Oh, the fall. It brings us colorful foliage, football, fresh apple cider, and big ornery brown trout. When the mercury begins to take the plunge and daylight starts to dwindle, big mature brown trout start their yearly routine of procreation.
What follows is a feeding binge of mature trout. Fish that have been uncatchable all summer throw caution to the wind. This is not the time for small flies and delicate presentations. Big gaudy nymphs and large streamers are the name of the game in fall. Large stonefly patterns like Girdle Bugs and Pat’s rubber legs are good choices as are the usual generic mayfly patterns like Hare’s Ears and Pheasant Tails, just opt for a size 8 instead of an 18. My personal favorite fall flies are streamers, and something with a little bit of color too. For some reason big fall browns seem to like streamers with a bit of orange in them. Sculpin patterns can be especially deadly this time of year. Whether it be the giant protein-packed snack a big sculpin delivers or a triggered attack response implanted in trout to protect their roe, it should be used to your advantage.
It is also the time for stealth. With overly large trout sometimes holding in ridiculously shallow water, being sneaky pays huge dividends. Wear drab colored shirts at the very least. Even a camouflage jacket is not too far fetched.
I normally work a river upstream, but this is not the case when fishing fall streamers. I’ll work it down. I can be much quieter and more stealthy when walking with the current as opposed to against it. If possible, stay on the bank as much as you can. Most fish will hit on the swing, so the area you expect the take to come will be downstream of your location. If you were working upstream, you could have already spooked a fish. Cast across, swing it down, take a few sneaky steps down stream, think about it, cast across, swing it down.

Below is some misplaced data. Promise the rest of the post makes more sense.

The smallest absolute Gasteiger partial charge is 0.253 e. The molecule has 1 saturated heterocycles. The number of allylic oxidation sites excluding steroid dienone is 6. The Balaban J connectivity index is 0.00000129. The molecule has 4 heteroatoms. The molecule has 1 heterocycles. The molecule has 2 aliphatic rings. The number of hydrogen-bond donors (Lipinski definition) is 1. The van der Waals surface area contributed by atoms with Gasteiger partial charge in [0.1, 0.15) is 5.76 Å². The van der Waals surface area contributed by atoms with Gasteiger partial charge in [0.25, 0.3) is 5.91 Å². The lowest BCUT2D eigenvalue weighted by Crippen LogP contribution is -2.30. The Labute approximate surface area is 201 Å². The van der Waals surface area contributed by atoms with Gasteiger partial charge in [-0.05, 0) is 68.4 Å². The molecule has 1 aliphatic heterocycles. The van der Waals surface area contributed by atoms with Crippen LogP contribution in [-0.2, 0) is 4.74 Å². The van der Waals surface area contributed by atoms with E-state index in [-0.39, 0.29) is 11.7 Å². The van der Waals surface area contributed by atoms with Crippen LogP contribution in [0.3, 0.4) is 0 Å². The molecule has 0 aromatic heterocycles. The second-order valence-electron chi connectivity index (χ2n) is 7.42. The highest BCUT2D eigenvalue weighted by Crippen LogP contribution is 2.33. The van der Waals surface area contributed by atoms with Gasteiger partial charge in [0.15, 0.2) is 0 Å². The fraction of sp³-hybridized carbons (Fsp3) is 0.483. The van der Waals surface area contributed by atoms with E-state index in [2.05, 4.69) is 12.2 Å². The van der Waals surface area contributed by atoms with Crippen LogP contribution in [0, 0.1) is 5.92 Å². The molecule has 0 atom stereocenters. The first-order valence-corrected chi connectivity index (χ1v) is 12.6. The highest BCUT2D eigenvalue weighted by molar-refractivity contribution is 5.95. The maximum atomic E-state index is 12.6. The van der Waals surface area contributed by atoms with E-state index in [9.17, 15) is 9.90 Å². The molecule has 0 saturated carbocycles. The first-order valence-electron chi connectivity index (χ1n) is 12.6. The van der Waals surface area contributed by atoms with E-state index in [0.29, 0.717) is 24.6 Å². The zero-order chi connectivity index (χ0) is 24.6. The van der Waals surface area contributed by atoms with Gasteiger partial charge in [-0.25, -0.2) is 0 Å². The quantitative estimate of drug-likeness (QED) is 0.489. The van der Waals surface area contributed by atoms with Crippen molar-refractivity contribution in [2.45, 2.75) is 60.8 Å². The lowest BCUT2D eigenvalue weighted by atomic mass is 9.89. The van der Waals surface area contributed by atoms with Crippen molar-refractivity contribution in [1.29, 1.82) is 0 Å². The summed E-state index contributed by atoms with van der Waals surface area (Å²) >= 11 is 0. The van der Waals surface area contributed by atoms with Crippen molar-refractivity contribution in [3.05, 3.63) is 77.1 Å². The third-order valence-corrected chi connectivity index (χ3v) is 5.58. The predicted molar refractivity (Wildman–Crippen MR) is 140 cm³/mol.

Walking the river is crucial. Don’t just haphazardly crash through the water on your way to a good run. Hunt the river this time of year. Take a few steps and watch. This is where a good pair of polarized glasses are worth their weight in gold. Look over the entire stream, not just the typical haunts. You may be pleasantly surprised and amazed by what you’ll see. Trout will still be positioned in good usual runs too, but much more apt to attack your offering.
Instead of heading to the deer stand or taking up a spot on the couch to watch the big game, get out on the stream. Just maybe, a kyped-up, big old slab of spotted butter will end up in your net.
Jerrod Vila is a simple guy from Upstate New York with a passion for fly fishing, cooking, and predator hunting. For more tips and videos check out www.downwindoutdoors.com and www.beyondthecrosshair.com.